As the month of May comes to a close, the S&P 500 managed to avoid what could have been one of the worst performing months in its history, but instead may have found potential near-term support after briefly breaking below 1300 on the index.
With June on the horizon, could investors expect another swoon in the market? Or will major develops both in the U.S. and overseas develop into catalysts for major swings one way or the other?
In this week’s interview with Sam Stovall, Chief Equity Strategist for S&P Capital IQ, we discussed major events to watch for next month, as well as how the strengthening dollar may affect the equities market.
EQ: Since hitting the low on May 18 of 1295 on the S&P 500, stocks have recovered nearly 3 percent based on yesterday’s close. Is this an encouraging sign that the market may at least have found a near-term bottom?
Stovall: Yes, the market may have already found a near-term bottom on May 18 when the S&P 500 had posted an accumulative 8.7-percent decline from the April 2-high. Also, if the 7.3-percent decline that we saw month-to-date for May 18 was a full-month number, it would have been worse than 96 percent of all single-month performances since 1945. So when you are looking at a two-standard deviation event, one would have to feel that there were very few other times in which this kind of environment has taken place. About 75 percent of those times in which we did have severe declines in a single month, they occurred after we had already experienced the 20-percent decline threshold, meaning we it occurred after we had already slipped into bear-market mode.
My feeling is that based on all the potential headwinds that are facing us, you could be encouraged that all we have experienced is an 8.7-percent decline rather than something worse. However, I believe that–similar to a referee watching for foot-faults in a tennis match–technicians are focusing on the S&P 500 retest of the May 18 intraday low of 1292. A close below that level would indicate that further declines are in the offing, yet a bounce would imply that the market believes Europeans will succeed in buying more time for Greece and Spain.
EQ: You noted in this week’s Sector Watch report that June has historically been the third-worst month for the market on average. How pivotal is the next month’s market performance for investors?
Stovall: It’s very important, though not necessarily from a pivotal perspective, but rather more from an accumulative perspective. A lot of events that will trigger what happens in the month of June could be regarded as pivotal. First off, we’re having the second round of Greek elections on June 17, and that will help to decide whether the new government is willing to go along with the previously approved austerity program or if it’s going to dig in its heals and decide it needs an easing of austerity measures. At the same time, there are minor elections that are going on in different districts around Europe.
At the end of June, the U.S. Supreme Court will rule on the insurance mandate of the 2010 Health Care Reform Act. So there are a lot of things that will be occurring in the month of June, but June itself is not historically a pivot month for the S&P 500. In fact, historically June has been a less-than-exciting month. Since World War II, the S&P 500 has declined 0.04 percent in the month of June, making it one of only four months of all 12 to post average declines. It has risen only 51 percent of the time, versus the average 67 percent frequency of advance. So the concern is that June could end up being a pretty dull month following a relatively volatile and scary time that we experienced in May.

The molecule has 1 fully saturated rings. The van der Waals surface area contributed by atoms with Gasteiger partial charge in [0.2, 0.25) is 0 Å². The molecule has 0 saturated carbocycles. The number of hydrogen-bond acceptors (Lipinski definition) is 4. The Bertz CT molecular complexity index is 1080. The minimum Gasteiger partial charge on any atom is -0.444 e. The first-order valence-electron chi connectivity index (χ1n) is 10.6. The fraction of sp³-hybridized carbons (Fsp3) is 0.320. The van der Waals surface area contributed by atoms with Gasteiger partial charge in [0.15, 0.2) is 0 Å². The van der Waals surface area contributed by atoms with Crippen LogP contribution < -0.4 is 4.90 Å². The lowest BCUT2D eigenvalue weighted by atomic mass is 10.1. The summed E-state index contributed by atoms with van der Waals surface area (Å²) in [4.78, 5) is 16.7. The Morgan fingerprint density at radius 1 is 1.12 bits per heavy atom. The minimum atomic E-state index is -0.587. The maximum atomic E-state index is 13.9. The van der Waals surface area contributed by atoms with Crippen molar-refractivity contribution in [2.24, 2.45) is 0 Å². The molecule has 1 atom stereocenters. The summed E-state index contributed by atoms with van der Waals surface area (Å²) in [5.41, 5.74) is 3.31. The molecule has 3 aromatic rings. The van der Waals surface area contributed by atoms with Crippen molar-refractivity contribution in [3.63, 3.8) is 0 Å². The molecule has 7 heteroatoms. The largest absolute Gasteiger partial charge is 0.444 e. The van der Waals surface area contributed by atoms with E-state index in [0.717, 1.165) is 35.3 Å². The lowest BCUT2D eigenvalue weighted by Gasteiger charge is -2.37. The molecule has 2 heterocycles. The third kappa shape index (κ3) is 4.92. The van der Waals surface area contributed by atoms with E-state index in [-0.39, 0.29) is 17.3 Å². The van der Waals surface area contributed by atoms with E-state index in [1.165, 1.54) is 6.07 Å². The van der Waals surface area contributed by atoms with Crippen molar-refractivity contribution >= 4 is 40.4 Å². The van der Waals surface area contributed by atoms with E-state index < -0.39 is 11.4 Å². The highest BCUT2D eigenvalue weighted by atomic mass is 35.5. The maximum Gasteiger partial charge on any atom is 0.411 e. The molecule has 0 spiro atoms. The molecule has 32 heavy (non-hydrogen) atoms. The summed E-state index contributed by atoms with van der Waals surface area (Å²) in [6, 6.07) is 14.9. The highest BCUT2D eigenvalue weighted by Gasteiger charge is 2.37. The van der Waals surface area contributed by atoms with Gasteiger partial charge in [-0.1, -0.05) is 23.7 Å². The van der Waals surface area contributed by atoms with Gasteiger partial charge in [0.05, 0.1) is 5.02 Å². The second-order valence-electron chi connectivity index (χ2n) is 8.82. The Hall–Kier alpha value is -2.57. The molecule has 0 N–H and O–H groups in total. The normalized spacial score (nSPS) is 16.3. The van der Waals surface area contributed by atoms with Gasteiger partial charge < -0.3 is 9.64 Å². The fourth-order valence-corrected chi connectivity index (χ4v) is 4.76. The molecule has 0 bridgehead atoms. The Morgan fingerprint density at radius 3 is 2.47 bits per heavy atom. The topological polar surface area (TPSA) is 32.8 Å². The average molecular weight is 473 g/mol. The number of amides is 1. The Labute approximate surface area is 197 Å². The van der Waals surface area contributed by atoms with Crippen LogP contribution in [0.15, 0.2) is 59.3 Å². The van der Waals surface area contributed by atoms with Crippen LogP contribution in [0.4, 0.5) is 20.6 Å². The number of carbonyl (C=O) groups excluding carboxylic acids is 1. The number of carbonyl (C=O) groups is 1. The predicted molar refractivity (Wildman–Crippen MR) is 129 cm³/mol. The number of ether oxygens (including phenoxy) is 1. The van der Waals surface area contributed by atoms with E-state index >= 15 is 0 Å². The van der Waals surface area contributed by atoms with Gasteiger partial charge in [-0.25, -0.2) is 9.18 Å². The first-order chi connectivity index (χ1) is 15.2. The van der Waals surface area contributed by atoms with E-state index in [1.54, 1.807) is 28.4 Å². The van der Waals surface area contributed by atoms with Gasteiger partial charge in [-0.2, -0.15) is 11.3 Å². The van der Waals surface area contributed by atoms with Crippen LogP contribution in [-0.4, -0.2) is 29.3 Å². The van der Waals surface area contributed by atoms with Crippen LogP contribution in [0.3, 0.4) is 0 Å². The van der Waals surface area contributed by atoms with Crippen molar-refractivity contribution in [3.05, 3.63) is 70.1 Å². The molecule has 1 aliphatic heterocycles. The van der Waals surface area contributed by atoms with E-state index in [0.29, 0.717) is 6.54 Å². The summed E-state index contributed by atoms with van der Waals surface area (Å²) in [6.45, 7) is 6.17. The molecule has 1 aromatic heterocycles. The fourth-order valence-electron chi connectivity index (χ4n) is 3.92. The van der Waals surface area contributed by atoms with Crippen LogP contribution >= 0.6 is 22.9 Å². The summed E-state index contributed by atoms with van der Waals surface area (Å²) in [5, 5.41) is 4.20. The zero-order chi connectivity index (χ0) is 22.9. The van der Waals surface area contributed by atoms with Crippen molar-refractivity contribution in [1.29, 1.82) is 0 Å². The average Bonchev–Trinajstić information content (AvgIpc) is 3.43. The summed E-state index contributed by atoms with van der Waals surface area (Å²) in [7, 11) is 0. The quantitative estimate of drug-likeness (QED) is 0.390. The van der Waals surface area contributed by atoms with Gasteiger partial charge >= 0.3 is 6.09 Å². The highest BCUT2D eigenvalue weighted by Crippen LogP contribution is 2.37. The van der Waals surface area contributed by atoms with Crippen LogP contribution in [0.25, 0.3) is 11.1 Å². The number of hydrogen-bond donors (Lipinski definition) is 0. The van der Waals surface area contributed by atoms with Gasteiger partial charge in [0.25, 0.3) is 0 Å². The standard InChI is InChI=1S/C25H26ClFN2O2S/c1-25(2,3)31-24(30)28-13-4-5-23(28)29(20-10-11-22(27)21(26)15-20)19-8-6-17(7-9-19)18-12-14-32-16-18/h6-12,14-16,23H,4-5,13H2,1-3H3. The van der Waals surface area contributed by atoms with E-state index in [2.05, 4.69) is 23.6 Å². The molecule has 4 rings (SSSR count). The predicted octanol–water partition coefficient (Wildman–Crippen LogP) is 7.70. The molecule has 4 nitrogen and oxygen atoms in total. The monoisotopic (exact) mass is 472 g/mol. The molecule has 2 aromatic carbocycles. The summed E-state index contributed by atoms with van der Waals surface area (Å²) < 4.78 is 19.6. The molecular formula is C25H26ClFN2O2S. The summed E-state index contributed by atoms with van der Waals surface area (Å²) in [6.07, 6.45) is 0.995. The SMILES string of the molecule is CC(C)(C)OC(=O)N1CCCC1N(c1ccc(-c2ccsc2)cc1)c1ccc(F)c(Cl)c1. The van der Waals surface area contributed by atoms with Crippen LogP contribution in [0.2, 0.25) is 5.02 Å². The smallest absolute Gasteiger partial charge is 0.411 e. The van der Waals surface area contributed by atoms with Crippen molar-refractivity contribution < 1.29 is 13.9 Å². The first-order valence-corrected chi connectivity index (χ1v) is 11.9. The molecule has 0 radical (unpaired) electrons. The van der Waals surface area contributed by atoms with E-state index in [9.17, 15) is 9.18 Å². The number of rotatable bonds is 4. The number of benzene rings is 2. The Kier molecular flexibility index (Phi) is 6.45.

EQ: Investors seem to be piling into the U.S. dollar as one of the only safe havens left right now. Is a stronger dollar a bad sign for stocks?
Stovall: Well, a stronger dollar doesn’t necessarily mean a bad time for stocks because it depends on what is driving it. If the U.S. economy was growing at an enviable pace and the rest of the world was also doing relatively well, then I would say that would be good for stock prices because the overall world is engaged in economic expansion. Yet, in this case, the reason why the dollar is doing well is because investors are seeking a safe haven since they don’t like what they see around the world. As a result, investors are piling into the U.S. dollar, which helps to push down the price of oil, gold, as well as other commodities, and in some ways, it also continues to inflate what might end up becoming a worrying bubble in the Treasury bond market.
EQ: The next two days has been labeled the “busiest 48 hours in the history of economic data.” Should investors and traders anticipate higher volatility because of this?
Stovall: Certainly from the U.S. perspective, I would tend to say that I would be more concerned if the payroll number on Friday ends up being the third of what is already two less-than-stellar pieces of information we have received in the past couple of days. They say that bad news comes in threes, but I’m hoping that doesn’t apply to economic data. What we saw recently was a continued downward trend for U.S. housing prices based on the S&P’s Case-Shiller Index. As of the most recent reading, U.S. home prices are now down more than 35 percent from the July 2006 peak. In addition, U.S. pending home sales fell 5.5 percent in April, and this slump erases the three straight increases that had been seen in pending home sales this year. So with payrolls coming out on Friday–expecting a gain of 150,000 new jobs and the unemployment rate remaining at 8.1 percent–let’s just hope that we don’t end up with another number that is similar to last month’s disappointing results. So while it might not end up being the busiest 48 hours in the history of economic data, it might end up being among the more discouraging series of economic days.